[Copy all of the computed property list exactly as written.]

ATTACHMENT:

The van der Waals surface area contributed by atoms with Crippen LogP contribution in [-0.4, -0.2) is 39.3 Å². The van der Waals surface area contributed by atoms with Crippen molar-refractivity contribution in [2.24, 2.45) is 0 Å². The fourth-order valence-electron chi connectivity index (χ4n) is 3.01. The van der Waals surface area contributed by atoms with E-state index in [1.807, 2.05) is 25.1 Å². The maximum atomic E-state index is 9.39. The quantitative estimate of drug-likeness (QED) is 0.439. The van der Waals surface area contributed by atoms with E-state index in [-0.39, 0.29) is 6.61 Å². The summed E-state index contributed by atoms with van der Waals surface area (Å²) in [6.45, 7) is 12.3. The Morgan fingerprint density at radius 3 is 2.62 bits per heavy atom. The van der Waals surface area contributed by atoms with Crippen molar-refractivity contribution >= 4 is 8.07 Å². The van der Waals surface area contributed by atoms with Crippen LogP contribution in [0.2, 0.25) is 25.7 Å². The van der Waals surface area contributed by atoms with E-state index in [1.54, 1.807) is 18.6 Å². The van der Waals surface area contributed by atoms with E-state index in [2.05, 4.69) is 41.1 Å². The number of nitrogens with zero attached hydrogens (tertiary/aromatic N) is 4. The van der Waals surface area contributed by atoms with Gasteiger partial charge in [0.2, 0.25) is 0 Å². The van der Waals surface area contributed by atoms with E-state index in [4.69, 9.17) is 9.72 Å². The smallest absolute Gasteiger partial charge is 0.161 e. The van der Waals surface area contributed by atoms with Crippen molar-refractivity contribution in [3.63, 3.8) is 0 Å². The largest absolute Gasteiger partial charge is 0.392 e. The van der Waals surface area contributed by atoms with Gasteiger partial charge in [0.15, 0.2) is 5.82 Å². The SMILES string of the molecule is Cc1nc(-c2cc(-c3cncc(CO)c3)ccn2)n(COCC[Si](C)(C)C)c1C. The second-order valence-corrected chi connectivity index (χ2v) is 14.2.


The van der Waals surface area contributed by atoms with Crippen LogP contribution in [-0.4, -0.2) is 39.3 Å². The van der Waals surface area contributed by atoms with Crippen molar-refractivity contribution in [2.24, 2.45) is 0 Å². The fourth-order valence-electron chi connectivity index (χ4n) is 3.01. The van der Waals surface area contributed by atoms with E-state index in [1.807, 2.05) is 25.1 Å². The maximum atomic E-state index is 9.39. The quantitative estimate of drug-likeness (QED) is 0.439. The van der Waals surface area contributed by atoms with E-state index in [-0.39, 0.29) is 6.61 Å². The summed E-state index contributed by atoms with van der Waals surface area (Å²) in [6.45, 7) is 12.3. The Morgan fingerprint density at radius 3 is 2.62 bits per heavy atom. The van der Waals surface area contributed by atoms with Crippen molar-refractivity contribution >= 4 is 8.07 Å². The van der Waals surface area contributed by atoms with Crippen LogP contribution in [0.2, 0.25) is 25.7 Å². The van der Waals surface area contributed by atoms with E-state index in [1.54, 1.807) is 18.6 Å². The van der Waals surface area contributed by atoms with E-state index in [2.05, 4.69) is 41.1 Å². The number of nitrogens with zero attached hydrogens (tertiary/aromatic N) is 4. The van der Waals surface area contributed by atoms with Gasteiger partial charge in [0.2, 0.25) is 0 Å². The van der Waals surface area contributed by atoms with E-state index in [4.69, 9.17) is 9.72 Å². The smallest absolute Gasteiger partial charge is 0.161 e. The van der Waals surface area contributed by atoms with Crippen molar-refractivity contribution in [3.63, 3.8) is 0 Å². The largest absolute Gasteiger partial charge is 0.392 e. The van der Waals surface area contributed by atoms with Gasteiger partial charge in [0.15, 0.2) is 5.82 Å². The SMILES string of the molecule is Cc1nc(-c2cc(-c3cncc(CO)c3)ccn2)n(COCC[Si](C)(C)C)c1C. The second-order valence-corrected chi connectivity index (χ2v) is 14.2.